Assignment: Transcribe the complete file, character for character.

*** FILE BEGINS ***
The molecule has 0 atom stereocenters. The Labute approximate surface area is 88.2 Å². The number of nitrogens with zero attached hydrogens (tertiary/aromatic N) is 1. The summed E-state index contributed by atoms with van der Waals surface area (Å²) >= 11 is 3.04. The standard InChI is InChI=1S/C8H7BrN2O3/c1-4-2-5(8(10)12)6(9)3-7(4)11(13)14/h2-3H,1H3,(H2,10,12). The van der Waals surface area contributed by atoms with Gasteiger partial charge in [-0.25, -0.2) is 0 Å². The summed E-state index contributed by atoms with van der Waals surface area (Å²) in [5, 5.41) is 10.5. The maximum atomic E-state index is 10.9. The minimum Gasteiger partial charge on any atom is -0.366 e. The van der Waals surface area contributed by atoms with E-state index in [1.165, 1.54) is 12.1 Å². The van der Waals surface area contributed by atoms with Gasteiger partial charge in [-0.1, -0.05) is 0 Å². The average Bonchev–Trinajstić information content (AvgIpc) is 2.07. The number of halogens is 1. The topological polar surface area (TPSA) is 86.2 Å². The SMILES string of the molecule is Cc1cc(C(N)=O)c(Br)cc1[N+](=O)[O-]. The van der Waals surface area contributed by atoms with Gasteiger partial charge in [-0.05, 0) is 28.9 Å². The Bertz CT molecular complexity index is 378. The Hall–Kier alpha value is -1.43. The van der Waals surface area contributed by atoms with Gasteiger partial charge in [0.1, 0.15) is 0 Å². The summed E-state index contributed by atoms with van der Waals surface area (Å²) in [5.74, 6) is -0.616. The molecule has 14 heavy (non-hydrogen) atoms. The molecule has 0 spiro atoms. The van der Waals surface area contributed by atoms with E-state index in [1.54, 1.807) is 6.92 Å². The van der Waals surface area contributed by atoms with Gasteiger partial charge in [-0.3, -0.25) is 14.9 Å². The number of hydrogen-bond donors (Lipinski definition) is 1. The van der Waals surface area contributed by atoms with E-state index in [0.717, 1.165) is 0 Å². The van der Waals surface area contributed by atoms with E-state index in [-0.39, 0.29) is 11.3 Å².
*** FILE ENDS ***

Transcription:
The molecule has 0 atom stereocenters. The Labute approximate surface area is 88.2 Å². The number of nitrogens with zero attached hydrogens (tertiary/aromatic N) is 1. The summed E-state index contributed by atoms with van der Waals surface area (Å²) >= 11 is 3.04. The standard InChI is InChI=1S/C8H7BrN2O3/c1-4-2-5(8(10)12)6(9)3-7(4)11(13)14/h2-3H,1H3,(H2,10,12). The van der Waals surface area contributed by atoms with Gasteiger partial charge in [-0.25, -0.2) is 0 Å². The summed E-state index contributed by atoms with van der Waals surface area (Å²) in [5, 5.41) is 10.5. The maximum atomic E-state index is 10.9. The minimum Gasteiger partial charge on any atom is -0.366 e. The van der Waals surface area contributed by atoms with E-state index in [1.165, 1.54) is 12.1 Å². The van der Waals surface area contributed by atoms with Gasteiger partial charge in [-0.1, -0.05) is 0 Å². The average Bonchev–Trinajstić information content (AvgIpc) is 2.07. The number of halogens is 1. The topological polar surface area (TPSA) is 86.2 Å². The SMILES string of the molecule is Cc1cc(C(N)=O)c(Br)cc1[N+](=O)[O-]. The van der Waals surface area contributed by atoms with Gasteiger partial charge in [-0.05, 0) is 28.9 Å². The Bertz CT molecular complexity index is 378. The Hall–Kier alpha value is -1.43. The van der Waals surface area contributed by atoms with Gasteiger partial charge in [0.1, 0.15) is 0 Å². The summed E-state index contributed by atoms with van der Waals surface area (Å²) in [5.74, 6) is -0.616. The molecule has 14 heavy (non-hydrogen) atoms. The molecule has 0 spiro atoms. The van der Waals surface area contributed by atoms with E-state index in [1.54, 1.807) is 6.92 Å². The van der Waals surface area contributed by atoms with Gasteiger partial charge in [-0.3, -0.25) is 14.9 Å². The number of hydrogen-bond donors (Lipinski definition) is 1. The van der Waals surface area contributed by atoms with E-state index in [0.717, 1.165) is 0 Å². The van der Waals surface area contributed by atoms with E-state index in [-0.39, 0.29) is 11.3 Å².